The Crossdresser’s Secret

Brian O'Doherty

Sometimes truth is both stranger and more delightfully entertaining than fiction. The 18th century was an era of violent contrasts and radical change, intellectual brilliance and war, spies and diplomatic intrigue, elegance and cruelty. One of the century’s most mysterious figures was the Chevalier d’Eon, one of history’s first known transvestites who lived as both man and woman. The noble-born d’Eon served as a spy for the French government, infiltrating the Russian court as a maid of honor to the empress. He became so well known for his activities that he lived the last 30 years of his life openly as a woman (and a European celebrity). Written from the perspective of this historical figure, this ambitious novel from much-loved conceptual artist Brian O’Doherty reveals d’Eon’s radical modernity, certified by his attitudes to gender and his examination of his own nature.

2014 / Softcover
5 x 7 2/3 inches / 496 pp
ISBN: 978-3-943365-96-2 · Retail Price: $32.00


Hospitality: Hosting Relations in Exhibitions

Beatrice von Bismarck, Benjamin Meyer-Krahmer & Thomas Wesk (Eds.)

Every curated encounter involves hospitality, with curators in the role of host and the invited—artists, audiences and even exhibits—as guests. The economy of this hospitality—the space, time and money as well as attention, power and recognition involved in inviting, offering, welcoming, attending, reciprocating and its opposite, the refusal, exclusion and control that exhibitions can generate— is the subject of the third volume in this highly respected and collected series from the Academy of Visual Arts Liepzig. Fifteen contributors including curator- critics Maja Ciric, Lorenzo Fusi, Wiebke Gronemeyer, Anthony Huberman and theorist-performative researcher Erik Hagoort discuss how the asymmetries and dependencies of these roles continuously change in relation to one another, ponder how the aesthetic, social, political and economic ramifications are paradigmatic of generosity within the cultural field, and consider ambivalent or problematic interdependencies of hosts and guests that can be caused by conditions of globalization.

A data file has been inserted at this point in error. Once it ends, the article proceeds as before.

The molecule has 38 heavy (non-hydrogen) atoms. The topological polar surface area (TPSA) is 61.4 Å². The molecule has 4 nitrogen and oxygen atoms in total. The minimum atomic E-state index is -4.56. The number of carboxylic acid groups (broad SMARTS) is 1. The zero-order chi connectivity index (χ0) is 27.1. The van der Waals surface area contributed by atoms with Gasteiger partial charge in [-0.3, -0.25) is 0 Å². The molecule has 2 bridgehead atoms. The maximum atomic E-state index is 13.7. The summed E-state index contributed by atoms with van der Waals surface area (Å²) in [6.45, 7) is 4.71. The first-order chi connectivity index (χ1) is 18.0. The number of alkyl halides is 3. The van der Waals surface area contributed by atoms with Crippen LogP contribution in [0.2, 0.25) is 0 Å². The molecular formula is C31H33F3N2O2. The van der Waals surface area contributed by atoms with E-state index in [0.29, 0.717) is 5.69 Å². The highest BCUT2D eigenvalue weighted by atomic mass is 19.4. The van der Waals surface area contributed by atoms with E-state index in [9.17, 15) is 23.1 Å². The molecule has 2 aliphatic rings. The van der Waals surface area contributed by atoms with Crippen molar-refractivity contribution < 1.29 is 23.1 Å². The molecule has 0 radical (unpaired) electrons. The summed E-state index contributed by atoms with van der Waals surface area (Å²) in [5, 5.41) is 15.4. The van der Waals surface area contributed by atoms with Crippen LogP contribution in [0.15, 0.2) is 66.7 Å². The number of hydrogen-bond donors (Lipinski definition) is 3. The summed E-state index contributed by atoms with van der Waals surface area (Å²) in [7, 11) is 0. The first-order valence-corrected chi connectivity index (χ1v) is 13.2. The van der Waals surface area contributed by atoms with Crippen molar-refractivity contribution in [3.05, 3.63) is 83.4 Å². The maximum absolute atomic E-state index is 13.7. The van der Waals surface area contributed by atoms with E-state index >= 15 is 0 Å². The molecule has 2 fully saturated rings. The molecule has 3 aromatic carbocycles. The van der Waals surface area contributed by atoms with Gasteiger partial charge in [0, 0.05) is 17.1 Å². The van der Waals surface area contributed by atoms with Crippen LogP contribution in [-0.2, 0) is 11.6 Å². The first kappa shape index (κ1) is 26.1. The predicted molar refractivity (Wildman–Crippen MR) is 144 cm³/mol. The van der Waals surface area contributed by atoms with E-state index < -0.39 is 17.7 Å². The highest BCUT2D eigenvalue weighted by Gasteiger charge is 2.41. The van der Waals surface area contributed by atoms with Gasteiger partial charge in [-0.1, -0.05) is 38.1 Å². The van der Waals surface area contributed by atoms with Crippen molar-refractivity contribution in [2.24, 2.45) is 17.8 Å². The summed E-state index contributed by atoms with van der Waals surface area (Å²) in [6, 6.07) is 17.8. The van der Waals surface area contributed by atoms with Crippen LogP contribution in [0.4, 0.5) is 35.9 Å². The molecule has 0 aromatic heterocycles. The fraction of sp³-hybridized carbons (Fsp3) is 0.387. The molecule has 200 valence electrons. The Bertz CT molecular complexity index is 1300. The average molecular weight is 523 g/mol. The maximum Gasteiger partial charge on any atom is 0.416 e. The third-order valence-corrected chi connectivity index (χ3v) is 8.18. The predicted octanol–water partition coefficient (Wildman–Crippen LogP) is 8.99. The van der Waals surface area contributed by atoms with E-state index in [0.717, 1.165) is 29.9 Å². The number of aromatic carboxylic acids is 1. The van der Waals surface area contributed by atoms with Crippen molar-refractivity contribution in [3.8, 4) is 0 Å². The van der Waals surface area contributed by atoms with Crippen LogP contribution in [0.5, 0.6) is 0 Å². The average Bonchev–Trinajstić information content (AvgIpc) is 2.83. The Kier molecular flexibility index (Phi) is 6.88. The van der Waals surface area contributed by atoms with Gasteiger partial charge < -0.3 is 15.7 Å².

May 2016 / Softcover
5 ½ x 8 ¼ inches / 272 pp / 40 b&w
ISBN: 978-3-95679-089-8 · Retail Price: $26.00


Timing: On the Temporal Dimension of Exhibiting

Beatrice von Bismarck, Rike Frank, Benjamin Meyer-Krahmer, Jörn Schafaff & Thomas Weski (Eds.)

Curators and artists went wild for the first publication Cultures of the Curatorial out of the Leipzig School postgraduate study program. The second volume, Timing, follows the same research practices and format but focuses on the terms processuality, performativity and, more recently dramaturgy (the theory of dramatic composition) and choreography, terms used to analyze how exhibitions and curatorial practice have evolved over the past twenty years in the wider context of cultural and economic globalization. Nearly 20 contributors, including Bassam El Baroni, Claire Bishop, Maeve Connolly, Philippe Parreno and Bennett Simpson, weigh in on the wider cultural and economic concepts that have conditioned us to think about something as seemingly static as an art exhibition as sites of acceleration, action, orientation and mobility. Examined in this light, the exhibition emerges as a transdisciplinary and transcultural set of spatiotemporal relations—time-based by its very nature.

Release Date: October 2014
5 1/2 x 8 1/4 inches / 396 pp
ISBN: 978-3-943365-99-3 · Retail Price: $26.00


The Evolution of the Museum Concept from the
French Revolution to the Present

Karsten Schubert

Art dealer, publisher, and writer Karsten Schubert traces the concept of the museum from the opening of the Louvre, through to the mid-20th century shift from heralding ancient work to supporting living artists, to the current popularity of buildings by “starchitects.” This landmark third edition adds a provocative essay, “Democracy of Spectacle,” discussing the recent trend of museums adopting a populist and income-based business model. Schubert includes an engrossing history of the Metropolitan Museum and MoMA from 1930-1950, and of the unprecedented success of museums in the 1980s and 1990s in Europe and the United States. This unique volume will completely change the way you look at museums.

Ridinghouse, London
2009 / Softcover / 6 x 8 1/4 inches / 187 pp
ISBN: 978-1-905464-20-3 · Retail Price: $35.00


A–Z Life Coaching

New York–based Israeli artist, writer and filmmaker Keren Cytter (b. 1977) is one of the most innovative and multifaceted contemporary artists working today. Cytter captures and explores human relationships, particularly the behaviors and interactions of everyday life. Working with narrative in both her art and novels, she plays with humorous, absurd, and subtle dialogues mixing fictitious situations with real life. A–Z, Life Coaching (an incomplete guide for life), accompanies her solo exhibition of new video works at the Künstlerhaus, Graz (2016). Characters, noted by letters A through Z, explore the idea of a “life coach” in an attempt to find happiness, fulfillment or even financial success in their lives. When the character-object turns into a subject, the letter representing their name is marked in bold. A-Z, Life Coaching aims to expose the owners of an innocent heart to reality’s true structures in hopes of spiritual growth. Numerous other works by Cytter have been published by Sternberg Press.